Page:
on 5 February 2012
Works of Love is the first book I've actually completed reading from Kierkegaard.
Like all philosophical texts they are usually extremely difficult to read, for me anyway haha.
I managed to finish Works of Love in 2 weeks, it wasn't too difficult to take in unlike some of his other works.
I really enjoyed reading it, and it opened a new dimension to the unconditional love which is practised in Christianity.
Kierkegaard makes an in-depth analysis of the love commanded in 'Love thy Neighbour'
K. states that the love of eros and friendship is essentially selfish where good acts are only performed because it indirectly benefits yourself, only the love of 'love thy neighbour' is true love, where the person shows love regardless of their distinctions and relationship with each other.
K. tells us to love people regardless of our distinctions, to recognise that we have differences but to also recognise that we are all lovable human beings.
Maybe this doesn't sound convincing to you, initially this will sound like illogical madness but K. puts forth a extremely strong argument and draws the reader to want to understand the perfect form of love, the unconditional love of Christianity.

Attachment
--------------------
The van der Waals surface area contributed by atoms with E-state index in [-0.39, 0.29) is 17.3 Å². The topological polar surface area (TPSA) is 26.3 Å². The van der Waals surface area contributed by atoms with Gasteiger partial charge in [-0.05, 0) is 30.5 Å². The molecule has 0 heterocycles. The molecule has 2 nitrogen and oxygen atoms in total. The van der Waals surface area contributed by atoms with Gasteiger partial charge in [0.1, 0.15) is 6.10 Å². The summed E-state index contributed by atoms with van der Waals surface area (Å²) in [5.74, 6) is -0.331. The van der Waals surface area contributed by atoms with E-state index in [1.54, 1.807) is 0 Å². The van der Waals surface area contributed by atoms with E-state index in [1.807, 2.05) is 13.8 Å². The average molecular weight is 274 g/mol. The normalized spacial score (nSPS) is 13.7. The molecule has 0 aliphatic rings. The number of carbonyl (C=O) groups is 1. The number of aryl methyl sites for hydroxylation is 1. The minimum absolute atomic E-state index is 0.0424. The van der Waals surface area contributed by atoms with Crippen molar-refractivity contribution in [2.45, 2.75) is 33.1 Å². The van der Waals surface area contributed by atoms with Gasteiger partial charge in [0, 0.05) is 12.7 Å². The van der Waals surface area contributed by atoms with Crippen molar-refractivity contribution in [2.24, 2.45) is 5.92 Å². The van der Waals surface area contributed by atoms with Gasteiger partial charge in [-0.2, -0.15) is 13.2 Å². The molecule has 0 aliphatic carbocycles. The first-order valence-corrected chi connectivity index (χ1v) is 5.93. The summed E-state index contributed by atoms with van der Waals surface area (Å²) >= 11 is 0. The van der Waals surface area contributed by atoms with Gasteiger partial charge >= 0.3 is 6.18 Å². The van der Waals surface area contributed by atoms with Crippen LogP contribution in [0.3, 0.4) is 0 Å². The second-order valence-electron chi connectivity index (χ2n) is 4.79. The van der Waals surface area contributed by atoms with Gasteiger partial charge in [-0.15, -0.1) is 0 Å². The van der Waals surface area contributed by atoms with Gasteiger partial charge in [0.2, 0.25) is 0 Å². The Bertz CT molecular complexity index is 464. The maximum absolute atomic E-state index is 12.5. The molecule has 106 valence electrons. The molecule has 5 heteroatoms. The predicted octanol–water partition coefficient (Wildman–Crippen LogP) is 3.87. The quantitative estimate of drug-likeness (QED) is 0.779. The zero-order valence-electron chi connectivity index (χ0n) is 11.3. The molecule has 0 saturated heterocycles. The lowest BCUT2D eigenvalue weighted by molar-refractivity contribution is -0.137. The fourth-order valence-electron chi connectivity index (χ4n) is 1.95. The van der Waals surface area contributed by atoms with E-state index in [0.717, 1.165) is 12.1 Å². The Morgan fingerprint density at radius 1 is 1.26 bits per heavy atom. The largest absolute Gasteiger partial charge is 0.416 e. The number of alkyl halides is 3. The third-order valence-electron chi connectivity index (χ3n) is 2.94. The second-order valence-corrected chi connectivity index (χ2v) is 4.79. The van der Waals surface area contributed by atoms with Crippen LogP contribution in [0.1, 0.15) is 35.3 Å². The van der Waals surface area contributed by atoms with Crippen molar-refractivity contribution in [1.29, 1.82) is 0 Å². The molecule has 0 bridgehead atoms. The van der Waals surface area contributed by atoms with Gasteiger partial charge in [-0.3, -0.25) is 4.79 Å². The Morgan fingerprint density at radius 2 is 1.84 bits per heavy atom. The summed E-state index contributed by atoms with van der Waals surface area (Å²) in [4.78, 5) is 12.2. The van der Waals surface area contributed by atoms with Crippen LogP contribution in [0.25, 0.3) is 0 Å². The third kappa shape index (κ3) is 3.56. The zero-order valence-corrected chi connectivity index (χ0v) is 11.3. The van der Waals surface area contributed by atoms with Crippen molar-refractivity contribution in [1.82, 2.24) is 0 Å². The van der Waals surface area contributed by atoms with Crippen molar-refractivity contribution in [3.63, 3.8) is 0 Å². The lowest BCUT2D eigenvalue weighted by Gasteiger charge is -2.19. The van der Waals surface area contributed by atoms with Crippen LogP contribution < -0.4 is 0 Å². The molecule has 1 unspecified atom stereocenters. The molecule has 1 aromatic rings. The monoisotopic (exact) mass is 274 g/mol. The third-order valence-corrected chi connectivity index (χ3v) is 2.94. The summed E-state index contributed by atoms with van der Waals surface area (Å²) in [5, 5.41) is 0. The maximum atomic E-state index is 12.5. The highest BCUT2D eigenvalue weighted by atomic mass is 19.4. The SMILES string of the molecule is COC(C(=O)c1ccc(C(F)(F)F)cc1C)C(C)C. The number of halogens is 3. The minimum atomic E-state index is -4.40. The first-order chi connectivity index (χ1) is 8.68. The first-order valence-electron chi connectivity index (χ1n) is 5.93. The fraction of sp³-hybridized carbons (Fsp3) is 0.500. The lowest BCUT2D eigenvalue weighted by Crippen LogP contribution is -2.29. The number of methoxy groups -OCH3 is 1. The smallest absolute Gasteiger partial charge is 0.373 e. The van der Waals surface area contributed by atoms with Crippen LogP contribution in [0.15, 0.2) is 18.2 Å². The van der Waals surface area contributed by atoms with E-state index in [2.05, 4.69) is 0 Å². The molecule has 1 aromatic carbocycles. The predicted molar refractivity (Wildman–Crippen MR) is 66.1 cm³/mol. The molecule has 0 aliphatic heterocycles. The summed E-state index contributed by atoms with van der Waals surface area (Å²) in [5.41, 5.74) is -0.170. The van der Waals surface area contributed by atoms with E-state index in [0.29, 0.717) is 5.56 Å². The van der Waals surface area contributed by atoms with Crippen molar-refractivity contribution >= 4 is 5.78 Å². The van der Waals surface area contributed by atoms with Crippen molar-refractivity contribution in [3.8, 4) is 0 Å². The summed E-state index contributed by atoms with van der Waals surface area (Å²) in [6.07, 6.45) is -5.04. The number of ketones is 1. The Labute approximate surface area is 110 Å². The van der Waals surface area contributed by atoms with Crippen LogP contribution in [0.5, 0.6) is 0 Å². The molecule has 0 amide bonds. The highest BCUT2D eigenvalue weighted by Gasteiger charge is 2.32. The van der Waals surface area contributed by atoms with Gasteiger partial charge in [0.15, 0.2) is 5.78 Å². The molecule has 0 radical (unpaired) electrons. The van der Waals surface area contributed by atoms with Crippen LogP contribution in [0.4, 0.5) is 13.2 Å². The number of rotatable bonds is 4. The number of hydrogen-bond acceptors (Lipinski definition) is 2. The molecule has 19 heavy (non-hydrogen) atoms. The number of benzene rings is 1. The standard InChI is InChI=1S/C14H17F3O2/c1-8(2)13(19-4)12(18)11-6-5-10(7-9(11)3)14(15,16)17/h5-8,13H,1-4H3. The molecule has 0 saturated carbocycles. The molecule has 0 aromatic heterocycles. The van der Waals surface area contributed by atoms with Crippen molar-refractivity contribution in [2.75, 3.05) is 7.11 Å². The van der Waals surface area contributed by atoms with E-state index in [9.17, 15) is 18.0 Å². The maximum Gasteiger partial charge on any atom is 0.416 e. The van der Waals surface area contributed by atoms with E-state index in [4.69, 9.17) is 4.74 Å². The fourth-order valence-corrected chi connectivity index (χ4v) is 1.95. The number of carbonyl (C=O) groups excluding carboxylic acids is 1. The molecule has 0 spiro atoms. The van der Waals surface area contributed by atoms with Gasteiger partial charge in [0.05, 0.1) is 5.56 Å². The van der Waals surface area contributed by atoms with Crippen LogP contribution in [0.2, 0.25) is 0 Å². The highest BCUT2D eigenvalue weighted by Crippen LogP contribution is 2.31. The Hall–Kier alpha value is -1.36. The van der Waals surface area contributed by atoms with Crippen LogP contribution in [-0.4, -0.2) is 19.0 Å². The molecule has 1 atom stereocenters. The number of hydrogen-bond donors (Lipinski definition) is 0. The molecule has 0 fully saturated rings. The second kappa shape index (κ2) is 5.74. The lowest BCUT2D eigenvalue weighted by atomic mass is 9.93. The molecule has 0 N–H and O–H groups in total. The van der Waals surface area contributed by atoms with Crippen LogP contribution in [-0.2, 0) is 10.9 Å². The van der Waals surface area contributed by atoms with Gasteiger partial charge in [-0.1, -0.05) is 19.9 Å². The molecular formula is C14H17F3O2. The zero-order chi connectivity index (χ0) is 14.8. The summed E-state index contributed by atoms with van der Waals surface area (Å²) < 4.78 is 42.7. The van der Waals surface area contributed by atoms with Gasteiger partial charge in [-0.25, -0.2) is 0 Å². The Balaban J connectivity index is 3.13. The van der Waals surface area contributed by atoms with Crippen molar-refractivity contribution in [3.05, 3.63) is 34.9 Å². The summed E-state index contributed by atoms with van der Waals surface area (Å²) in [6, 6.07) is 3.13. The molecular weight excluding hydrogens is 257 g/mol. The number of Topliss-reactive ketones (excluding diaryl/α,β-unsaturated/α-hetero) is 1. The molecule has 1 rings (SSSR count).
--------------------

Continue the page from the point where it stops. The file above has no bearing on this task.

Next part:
This book will certainly change your views on love and life in general.
Although highly Christian content, I think it doesn't matter whether you're Christian or not, this book is a fantastic read.
I highly recommend this book, but it can be difficult to persevere at times but it is worth the read!
I promise (:
on 24 August 2010
One of the most perfect books ever written. He signed this himself, usually writing under pseudonyms. A book which tells you always to be better, to love the uttermost everybody and everything. To locate the divine beyond yourself, in other people. A sublime and humble work, even though, as he says, God will not reward him for having written it. Why would God need Kierkegaard's work? But Kierkegaard wrote it anyway, because he thought it was the absolute truth. - Which it probably is, so kind and immovable.
on 16 March 2015
This is not an easy read- it is an essential one.
If you are used to breezing through modern books with their quippy anecdotes you will find this a little but of a mental workout. However if you recognise it comes from one of histories greatest philosophical minds, forget about the sweet satisfaction of finishing a book quickly, and commit to letting king K thoughtfully walk you through the Virtue of virtues then - and only then - you will gain more than snack of encouragement you will have a life changing horizon to live by.